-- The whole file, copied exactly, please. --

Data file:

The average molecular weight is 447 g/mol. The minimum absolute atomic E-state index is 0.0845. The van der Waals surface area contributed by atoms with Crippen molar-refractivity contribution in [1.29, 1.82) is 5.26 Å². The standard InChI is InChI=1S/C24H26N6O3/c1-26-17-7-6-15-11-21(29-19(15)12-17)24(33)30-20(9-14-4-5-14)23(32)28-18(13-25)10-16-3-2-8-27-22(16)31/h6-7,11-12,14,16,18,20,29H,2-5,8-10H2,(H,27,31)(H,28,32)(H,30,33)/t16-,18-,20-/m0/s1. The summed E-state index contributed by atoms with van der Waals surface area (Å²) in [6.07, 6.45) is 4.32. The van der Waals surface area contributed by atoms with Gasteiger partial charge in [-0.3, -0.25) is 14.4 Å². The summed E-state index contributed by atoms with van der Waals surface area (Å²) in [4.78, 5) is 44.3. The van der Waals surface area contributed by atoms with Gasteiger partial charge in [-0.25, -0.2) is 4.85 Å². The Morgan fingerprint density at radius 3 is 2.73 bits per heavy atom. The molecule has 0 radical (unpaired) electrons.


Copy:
The average molecular weight is 447 g/mol. The minimum absolute atomic E-state index is 0.0845. The van der Waals surface area contributed by atoms with Crippen molar-refractivity contribution in [1.29, 1.82) is 5.26 Å². The standard InChI is InChI=1S/C24H26N6O3/c1-26-17-7-6-15-11-21(29-19(15)12-17)24(33)30-20(9-14-4-5-14)23(32)28-18(13-25)10-16-3-2-8-27-22(16)31/h6-7,11-12,14,16,18,20,29H,2-5,8-10H2,(H,27,31)(H,28,32)(H,30,33)/t16-,18-,20-/m0/s1. The summed E-state index contributed by atoms with van der Waals surface area (Å²) in [6.07, 6.45) is 4.32. The van der Waals surface area contributed by atoms with Gasteiger partial charge in [-0.3, -0.25) is 14.4 Å². The summed E-state index contributed by atoms with van der Waals surface area (Å²) in [4.78, 5) is 44.3. The van der Waals surface area contributed by atoms with Gasteiger partial charge in [-0.25, -0.2) is 4.85 Å². The Morgan fingerprint density at radius 3 is 2.73 bits per heavy atom. The molecule has 0 radical (unpaired) electrons.